The XUV band, a region of light spanning the wavelength range of 5  200 nm, is located between the Ultraviolet and Xray regions of the electromagnetic spectrum. It is further divided into a 100  200 nm region called the Vacuum Ultraviolet (VUV), and a 5 () 100 nm region called the Extreme Ultraviolet (EUV). Applications of this light have been slow to develop due to the lack of suitable sources, efficient optics, and sensitive detectors. Recently, many industries such as the semiconductor...
Show moreThe XUV band, a region of light spanning the wavelength range of 5  200 nm, is located between the Ultraviolet and Xray regions of the electromagnetic spectrum. It is further divided into a 100  200 nm region called the Vacuum Ultraviolet (VUV), and a 5 () 100 nm region called the Extreme Ultraviolet (EUV). Applications of this light have been slow to develop due to the lack of suitable sources, efficient optics, and sensitive detectors. Recently, many industries such as the semiconductor manufacturing industry, medical surgery, micromachining, microscopy, and spectroscopy have begun to benefit from the short wavelengths and the high photon energies of this light. At present, the semiconductor chip industry is the primary reason for the investment in, and development of, XUV sources, optics, and detectors. The demand for high power EUV light sources at 13.5 nm wavelength is driven by the development of the next generation of semiconductor lithography tools. The development of these tools enables the continued reduction in size, and the increase in transistor density of semiconductor devices on a single chip. Further development and investigation of laser produced plasma EUV light sources is necessary to increase the average optical power and reliability. This will lead to an increase in the speed of EUV lithographic processes, which are necessary for future generations of advanced chip design, and high volume semiconductor manufacturing. Micromachining, lithography, and microscopy benefit from improvements in resolution due to the shorter wavelengths of light in the VUV band. In order to provide adequate illumination for these applications, sources are required which are brighter and have higher average power. Laser produced plasma (LPP) VUV light sources are used extensively for lithography and defect detection in semiconductor manufacturing. Reductions in the wavelength and increases in the average power will increase the rate and yield of chip manufacture, as well as reduce the costs of semiconductor manufacture.The work presented in this thesis, describes the development of two laser plasma source facilities in the Laser Plasma Laboratory at UCF, which were designed to investigate EUV and VUV laser plasma sources. The HPEUVFacility was developed to optimize and demonstrate a high power 13.5 nm EUV LPP source. This facility provides high resolution spectroscopy across 10.5  20 nm, and absolute energy measurement of 13.5 nm +/ 2% in 2? sr. The VUVMSFacility was developed to investigate VUV emission characteristics of laser plasmas of various target geometries and chemistries. This facility provides absolute calibrated emission spectra for the 124  250 nm wavelength range, in addition to, at wavelength plasma imaging. Calibrated emission spectra, inband power, and conversion efficiency are presented in this work for gas targets of Argon, Krypton, and Xenon and solid targets of Silicon, Copper, Molybdenum, Indium, Tantalum, Tin, and Zinc, across the laser intensity range of 8.0x10^6 () 3.2x10^12 W/cm2.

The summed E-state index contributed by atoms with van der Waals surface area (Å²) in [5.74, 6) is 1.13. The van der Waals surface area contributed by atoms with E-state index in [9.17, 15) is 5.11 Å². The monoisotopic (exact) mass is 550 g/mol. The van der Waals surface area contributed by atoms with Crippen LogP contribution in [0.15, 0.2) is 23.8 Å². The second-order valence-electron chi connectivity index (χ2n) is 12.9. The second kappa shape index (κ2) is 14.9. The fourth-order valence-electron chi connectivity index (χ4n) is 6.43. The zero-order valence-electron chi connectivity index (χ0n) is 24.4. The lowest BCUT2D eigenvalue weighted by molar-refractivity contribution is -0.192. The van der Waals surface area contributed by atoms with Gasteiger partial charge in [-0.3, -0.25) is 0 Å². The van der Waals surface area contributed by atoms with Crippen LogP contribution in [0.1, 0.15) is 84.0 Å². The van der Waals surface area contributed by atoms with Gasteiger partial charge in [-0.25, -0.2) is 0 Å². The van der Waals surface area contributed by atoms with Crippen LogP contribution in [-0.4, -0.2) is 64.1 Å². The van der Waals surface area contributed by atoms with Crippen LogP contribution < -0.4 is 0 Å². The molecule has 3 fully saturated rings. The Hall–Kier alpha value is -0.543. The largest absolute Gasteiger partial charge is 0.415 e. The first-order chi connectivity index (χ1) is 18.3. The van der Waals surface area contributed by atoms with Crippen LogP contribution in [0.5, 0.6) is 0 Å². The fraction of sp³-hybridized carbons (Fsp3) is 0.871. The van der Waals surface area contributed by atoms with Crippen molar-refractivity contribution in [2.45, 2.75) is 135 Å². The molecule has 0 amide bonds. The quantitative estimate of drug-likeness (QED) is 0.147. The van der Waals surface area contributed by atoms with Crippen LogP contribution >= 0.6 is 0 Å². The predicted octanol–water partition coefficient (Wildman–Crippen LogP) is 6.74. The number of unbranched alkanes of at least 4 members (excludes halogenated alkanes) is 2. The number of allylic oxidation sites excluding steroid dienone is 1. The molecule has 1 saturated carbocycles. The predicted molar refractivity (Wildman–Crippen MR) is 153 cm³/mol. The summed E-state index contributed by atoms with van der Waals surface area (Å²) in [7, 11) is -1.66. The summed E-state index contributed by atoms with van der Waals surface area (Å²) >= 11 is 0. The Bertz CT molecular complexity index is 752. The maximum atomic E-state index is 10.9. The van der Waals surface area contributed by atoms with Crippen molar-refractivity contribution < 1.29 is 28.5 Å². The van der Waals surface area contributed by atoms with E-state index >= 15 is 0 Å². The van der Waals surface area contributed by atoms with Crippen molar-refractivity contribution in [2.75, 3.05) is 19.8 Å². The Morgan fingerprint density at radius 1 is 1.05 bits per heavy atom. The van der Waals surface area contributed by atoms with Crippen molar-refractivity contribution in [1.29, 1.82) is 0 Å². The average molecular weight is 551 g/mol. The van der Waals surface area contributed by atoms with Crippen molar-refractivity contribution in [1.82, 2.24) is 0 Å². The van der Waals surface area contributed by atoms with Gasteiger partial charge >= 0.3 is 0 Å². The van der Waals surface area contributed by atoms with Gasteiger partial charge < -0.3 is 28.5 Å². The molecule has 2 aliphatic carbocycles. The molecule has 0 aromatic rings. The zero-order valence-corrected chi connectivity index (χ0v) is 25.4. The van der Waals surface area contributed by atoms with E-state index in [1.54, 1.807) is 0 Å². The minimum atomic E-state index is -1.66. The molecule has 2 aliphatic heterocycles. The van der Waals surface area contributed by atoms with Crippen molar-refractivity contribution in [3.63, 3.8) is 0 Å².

Show less  Date Issued
 2017
 Identifier
 CFE0006805, ucf:51793
 Format
 Document (PDF)
 PURL
 http://purl.flvc.org/ucf/fd/CFE0006805
 Title
 Chaotification as a Means of Broadband Vibration Energy Harvesting with Piezoelectric Materials.
 Creator

Geiyer, Daniel, Kauffman, Jeffrey L., Das, Tuhin, Moslehy, Faissal, Shivamoggi, Bhimsen, University of Central Florida
 Abstract / Description

Computing advances and component miniaturization in circuits coupled with stagnating battery technology have fueled growth in the development of high efficiency energy harvesters. Vibrationtoelectricity energy harvesting techniques have been investigated extensively for use in sensors embedded in structures or in hardtoreach locations like turbomachinery, surgical implants, and GPS animal trackers. Piezoelectric materials are commonly used in harvesters as they possess the ability to...